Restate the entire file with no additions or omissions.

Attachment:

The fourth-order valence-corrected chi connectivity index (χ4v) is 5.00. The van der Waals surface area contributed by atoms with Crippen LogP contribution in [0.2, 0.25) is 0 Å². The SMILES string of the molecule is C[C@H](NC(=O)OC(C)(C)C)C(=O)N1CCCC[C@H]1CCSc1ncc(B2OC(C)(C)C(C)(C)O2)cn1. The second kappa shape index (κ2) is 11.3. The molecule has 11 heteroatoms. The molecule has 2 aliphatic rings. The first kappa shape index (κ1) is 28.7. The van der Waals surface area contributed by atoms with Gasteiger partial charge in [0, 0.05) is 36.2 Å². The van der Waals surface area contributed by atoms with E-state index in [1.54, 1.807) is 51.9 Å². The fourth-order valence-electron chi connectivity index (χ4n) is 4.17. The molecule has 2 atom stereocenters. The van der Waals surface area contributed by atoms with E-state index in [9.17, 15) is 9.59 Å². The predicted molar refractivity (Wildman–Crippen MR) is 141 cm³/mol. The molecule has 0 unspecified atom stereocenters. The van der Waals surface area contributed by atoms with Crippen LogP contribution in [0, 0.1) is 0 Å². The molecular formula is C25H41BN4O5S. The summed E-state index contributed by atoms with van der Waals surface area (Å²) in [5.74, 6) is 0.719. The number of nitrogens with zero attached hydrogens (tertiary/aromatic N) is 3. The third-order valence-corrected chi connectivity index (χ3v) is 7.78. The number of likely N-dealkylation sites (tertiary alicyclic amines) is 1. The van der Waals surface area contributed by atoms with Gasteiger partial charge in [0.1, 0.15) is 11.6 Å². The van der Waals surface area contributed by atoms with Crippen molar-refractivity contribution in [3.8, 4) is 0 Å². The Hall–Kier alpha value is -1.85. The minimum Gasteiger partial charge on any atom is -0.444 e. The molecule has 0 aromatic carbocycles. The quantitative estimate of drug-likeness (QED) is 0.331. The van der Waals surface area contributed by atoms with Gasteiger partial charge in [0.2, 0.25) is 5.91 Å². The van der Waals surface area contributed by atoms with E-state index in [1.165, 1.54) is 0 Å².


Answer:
The fourth-order valence-corrected chi connectivity index (χ4v) is 5.00. The van der Waals surface area contributed by atoms with Crippen LogP contribution in [0.2, 0.25) is 0 Å². The SMILES string of the molecule is C[C@H](NC(=O)OC(C)(C)C)C(=O)N1CCCC[C@H]1CCSc1ncc(B2OC(C)(C)C(C)(C)O2)cn1. The second kappa shape index (κ2) is 11.3. The molecule has 11 heteroatoms. The molecule has 2 aliphatic rings. The first kappa shape index (κ1) is 28.7. The van der Waals surface area contributed by atoms with Gasteiger partial charge in [0, 0.05) is 36.2 Å². The van der Waals surface area contributed by atoms with E-state index in [1.54, 1.807) is 51.9 Å². The fourth-order valence-electron chi connectivity index (χ4n) is 4.17. The molecule has 2 atom stereocenters. The van der Waals surface area contributed by atoms with E-state index in [9.17, 15) is 9.59 Å². The predicted molar refractivity (Wildman–Crippen MR) is 141 cm³/mol. The molecule has 0 unspecified atom stereocenters. The van der Waals surface area contributed by atoms with Crippen LogP contribution in [0, 0.1) is 0 Å². The molecular formula is C25H41BN4O5S. The summed E-state index contributed by atoms with van der Waals surface area (Å²) in [5.74, 6) is 0.719. The number of nitrogens with zero attached hydrogens (tertiary/aromatic N) is 3. The third-order valence-corrected chi connectivity index (χ3v) is 7.78. The number of likely N-dealkylation sites (tertiary alicyclic amines) is 1. The van der Waals surface area contributed by atoms with Gasteiger partial charge in [0.1, 0.15) is 11.6 Å². The van der Waals surface area contributed by atoms with Crippen molar-refractivity contribution in [3.8, 4) is 0 Å². The Hall–Kier alpha value is -1.85. The minimum Gasteiger partial charge on any atom is -0.444 e. The molecule has 0 aromatic carbocycles. The quantitative estimate of drug-likeness (QED) is 0.331. The van der Waals surface area contributed by atoms with Gasteiger partial charge in [0.2, 0.25) is 5.91 Å². The van der Waals surface area contributed by atoms with E-state index in [1.165, 1.54) is 0 Å².